Monday, June 30, 2008

A drug company marketing tool or honest attempt to fundraise?

Or both?

Arimidex, a prescription drug for breast cancer has created a site called the “Celebration Chain”. According to their promotion, the “Celebration Chain is a way to honor special women in our lives who have overcome or are fighting breast cancer...”. Users create a virtual doll in honor of someone they know, then send (spam?) it to everyone they know.

For every doll created, Arimidex donates $1 to “a breast cancer charity”, up to $25,000. But no where on the site do they disclose which charity; and for all we know, they could consider their R&D team a charitable unit. Arimidex also fails to mention if they donate the revenue or proceeds from the program, i.e. do they take marketing and website development costs out of the amount donated?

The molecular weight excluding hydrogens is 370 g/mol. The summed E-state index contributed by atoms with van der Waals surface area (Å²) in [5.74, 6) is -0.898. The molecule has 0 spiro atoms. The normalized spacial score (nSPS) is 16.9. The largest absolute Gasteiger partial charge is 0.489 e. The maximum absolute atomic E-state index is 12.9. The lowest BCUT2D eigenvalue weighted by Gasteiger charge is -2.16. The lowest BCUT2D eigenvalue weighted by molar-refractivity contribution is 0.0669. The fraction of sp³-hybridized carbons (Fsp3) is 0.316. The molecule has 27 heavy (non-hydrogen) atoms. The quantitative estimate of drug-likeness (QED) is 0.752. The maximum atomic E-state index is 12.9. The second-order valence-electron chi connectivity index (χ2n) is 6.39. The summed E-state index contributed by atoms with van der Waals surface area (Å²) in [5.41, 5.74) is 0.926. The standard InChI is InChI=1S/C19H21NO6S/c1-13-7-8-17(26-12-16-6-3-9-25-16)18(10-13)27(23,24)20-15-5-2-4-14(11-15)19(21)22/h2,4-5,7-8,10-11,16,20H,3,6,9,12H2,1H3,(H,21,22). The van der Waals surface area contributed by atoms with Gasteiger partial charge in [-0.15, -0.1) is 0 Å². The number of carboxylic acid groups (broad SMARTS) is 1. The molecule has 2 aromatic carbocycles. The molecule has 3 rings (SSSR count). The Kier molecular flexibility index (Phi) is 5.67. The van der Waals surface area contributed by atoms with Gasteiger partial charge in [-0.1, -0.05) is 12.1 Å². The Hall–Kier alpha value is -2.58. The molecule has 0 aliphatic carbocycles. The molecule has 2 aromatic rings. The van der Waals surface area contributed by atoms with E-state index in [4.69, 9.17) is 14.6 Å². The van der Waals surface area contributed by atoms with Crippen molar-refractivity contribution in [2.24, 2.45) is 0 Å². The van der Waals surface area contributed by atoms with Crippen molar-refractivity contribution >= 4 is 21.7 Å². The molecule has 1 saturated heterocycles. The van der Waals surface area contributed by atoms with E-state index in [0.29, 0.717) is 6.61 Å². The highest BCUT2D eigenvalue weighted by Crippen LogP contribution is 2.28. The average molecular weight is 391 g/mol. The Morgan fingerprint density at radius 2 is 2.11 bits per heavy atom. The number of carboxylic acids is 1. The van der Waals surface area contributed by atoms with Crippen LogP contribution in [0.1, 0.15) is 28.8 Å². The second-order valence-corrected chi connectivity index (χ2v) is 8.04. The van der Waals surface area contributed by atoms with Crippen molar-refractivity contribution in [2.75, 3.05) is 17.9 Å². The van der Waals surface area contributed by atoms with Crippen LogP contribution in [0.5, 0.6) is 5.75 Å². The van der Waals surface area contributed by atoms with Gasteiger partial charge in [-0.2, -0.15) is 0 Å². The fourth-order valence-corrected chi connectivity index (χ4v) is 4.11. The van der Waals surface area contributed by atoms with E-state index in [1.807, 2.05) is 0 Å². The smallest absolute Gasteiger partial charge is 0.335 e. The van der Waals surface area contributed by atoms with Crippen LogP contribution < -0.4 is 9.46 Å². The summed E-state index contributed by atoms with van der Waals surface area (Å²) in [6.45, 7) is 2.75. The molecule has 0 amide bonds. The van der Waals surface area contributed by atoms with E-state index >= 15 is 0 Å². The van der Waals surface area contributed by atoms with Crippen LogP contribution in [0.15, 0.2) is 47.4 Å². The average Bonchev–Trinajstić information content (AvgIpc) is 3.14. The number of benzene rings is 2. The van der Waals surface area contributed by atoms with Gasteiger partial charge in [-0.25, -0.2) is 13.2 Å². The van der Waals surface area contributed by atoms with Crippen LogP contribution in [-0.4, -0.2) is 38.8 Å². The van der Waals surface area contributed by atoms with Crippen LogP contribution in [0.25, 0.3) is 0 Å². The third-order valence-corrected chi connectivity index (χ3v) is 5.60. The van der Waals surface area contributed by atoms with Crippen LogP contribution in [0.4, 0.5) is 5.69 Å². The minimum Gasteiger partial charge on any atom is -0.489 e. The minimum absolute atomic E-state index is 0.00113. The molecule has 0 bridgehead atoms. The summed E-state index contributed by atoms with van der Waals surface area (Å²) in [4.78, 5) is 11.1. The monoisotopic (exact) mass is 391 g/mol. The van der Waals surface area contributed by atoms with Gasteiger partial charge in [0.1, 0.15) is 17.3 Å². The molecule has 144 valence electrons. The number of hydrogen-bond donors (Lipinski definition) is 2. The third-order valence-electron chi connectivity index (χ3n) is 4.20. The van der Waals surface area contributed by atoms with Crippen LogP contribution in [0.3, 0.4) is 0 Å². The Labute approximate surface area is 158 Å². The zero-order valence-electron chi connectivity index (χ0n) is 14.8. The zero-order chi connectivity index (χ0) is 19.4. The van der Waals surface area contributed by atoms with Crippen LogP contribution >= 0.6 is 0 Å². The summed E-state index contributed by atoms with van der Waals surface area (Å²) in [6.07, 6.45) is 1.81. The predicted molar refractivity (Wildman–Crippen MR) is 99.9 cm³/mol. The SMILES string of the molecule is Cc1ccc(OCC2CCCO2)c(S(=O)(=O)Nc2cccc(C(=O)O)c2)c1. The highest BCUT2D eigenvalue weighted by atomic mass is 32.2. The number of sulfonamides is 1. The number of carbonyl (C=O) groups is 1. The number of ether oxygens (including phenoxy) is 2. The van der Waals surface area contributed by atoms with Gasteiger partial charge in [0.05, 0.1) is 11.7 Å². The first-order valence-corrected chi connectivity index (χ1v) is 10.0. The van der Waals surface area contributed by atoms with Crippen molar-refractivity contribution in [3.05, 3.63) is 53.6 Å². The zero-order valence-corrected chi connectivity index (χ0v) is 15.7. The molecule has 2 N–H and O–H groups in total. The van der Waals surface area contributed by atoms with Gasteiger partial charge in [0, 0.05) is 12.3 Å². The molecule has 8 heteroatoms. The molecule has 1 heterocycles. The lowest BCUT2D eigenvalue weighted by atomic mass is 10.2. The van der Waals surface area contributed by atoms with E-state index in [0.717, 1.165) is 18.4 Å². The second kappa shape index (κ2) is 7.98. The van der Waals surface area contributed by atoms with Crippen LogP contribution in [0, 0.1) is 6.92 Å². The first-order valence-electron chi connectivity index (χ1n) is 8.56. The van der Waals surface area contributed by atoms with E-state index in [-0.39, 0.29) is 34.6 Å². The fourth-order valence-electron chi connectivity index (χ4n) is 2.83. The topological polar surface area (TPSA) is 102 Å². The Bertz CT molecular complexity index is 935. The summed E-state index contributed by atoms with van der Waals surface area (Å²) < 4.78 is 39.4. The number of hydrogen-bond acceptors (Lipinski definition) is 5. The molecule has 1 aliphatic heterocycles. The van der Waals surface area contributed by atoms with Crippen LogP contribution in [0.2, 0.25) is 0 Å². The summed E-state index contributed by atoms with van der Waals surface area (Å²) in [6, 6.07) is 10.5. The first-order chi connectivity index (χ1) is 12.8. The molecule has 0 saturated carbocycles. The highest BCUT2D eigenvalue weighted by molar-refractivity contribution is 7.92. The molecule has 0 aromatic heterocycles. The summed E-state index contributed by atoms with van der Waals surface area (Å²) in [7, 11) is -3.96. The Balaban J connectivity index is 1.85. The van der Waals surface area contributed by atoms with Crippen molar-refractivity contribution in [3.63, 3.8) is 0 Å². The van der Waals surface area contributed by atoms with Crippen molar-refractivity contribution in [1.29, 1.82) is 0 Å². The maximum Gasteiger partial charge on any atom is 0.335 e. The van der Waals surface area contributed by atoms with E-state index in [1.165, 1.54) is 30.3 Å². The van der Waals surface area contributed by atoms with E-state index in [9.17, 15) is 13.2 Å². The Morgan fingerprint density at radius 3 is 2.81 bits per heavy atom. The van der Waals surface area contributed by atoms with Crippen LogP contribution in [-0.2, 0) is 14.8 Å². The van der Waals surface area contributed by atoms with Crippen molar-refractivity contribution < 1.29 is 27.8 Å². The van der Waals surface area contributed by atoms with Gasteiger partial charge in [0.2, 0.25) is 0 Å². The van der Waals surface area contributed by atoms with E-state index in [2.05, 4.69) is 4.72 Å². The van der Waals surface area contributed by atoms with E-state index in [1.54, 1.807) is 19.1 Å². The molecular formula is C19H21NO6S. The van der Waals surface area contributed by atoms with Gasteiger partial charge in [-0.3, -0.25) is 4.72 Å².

My last concern is that the dolls are gender specific, and of course only female (skinny and busty females to be exact). And although most cases of breast cancer occur in females, there are still approximately 2,000 men diagnosed each year.

Putting cynicism behind, this may be a genuine attempt for a drug company to give back to the cancer community. We just want them to be transparent about their motives.

1 comment:

Laurie Casaday said...

I am a senior manager of corporate affairs, oncology, at AstraZeneca, a pharmaceutical company in Wilmington, Delaware, and would like to provide some information in response to the June 30 entry about the Celebration Chain web site.

In December 2007, AstraZeneca donated $25,000 to Living Beyond Breast Cancer, a national nonprofit organization dedicated to empowering all women affected by breast cancer to live as long as possible with the best quality of life. LBBC received Charity Navigator’s four stars designation–its highest rating–for fiscal management. For more information on Living Beyond Breast Cancer, please visit www.lbbc.org.

Thank you for the opportunity to respond.
Sincerely,
Laurie Casaday
AstraZeneca, Senior Manager, Corporate Affairs, Oncology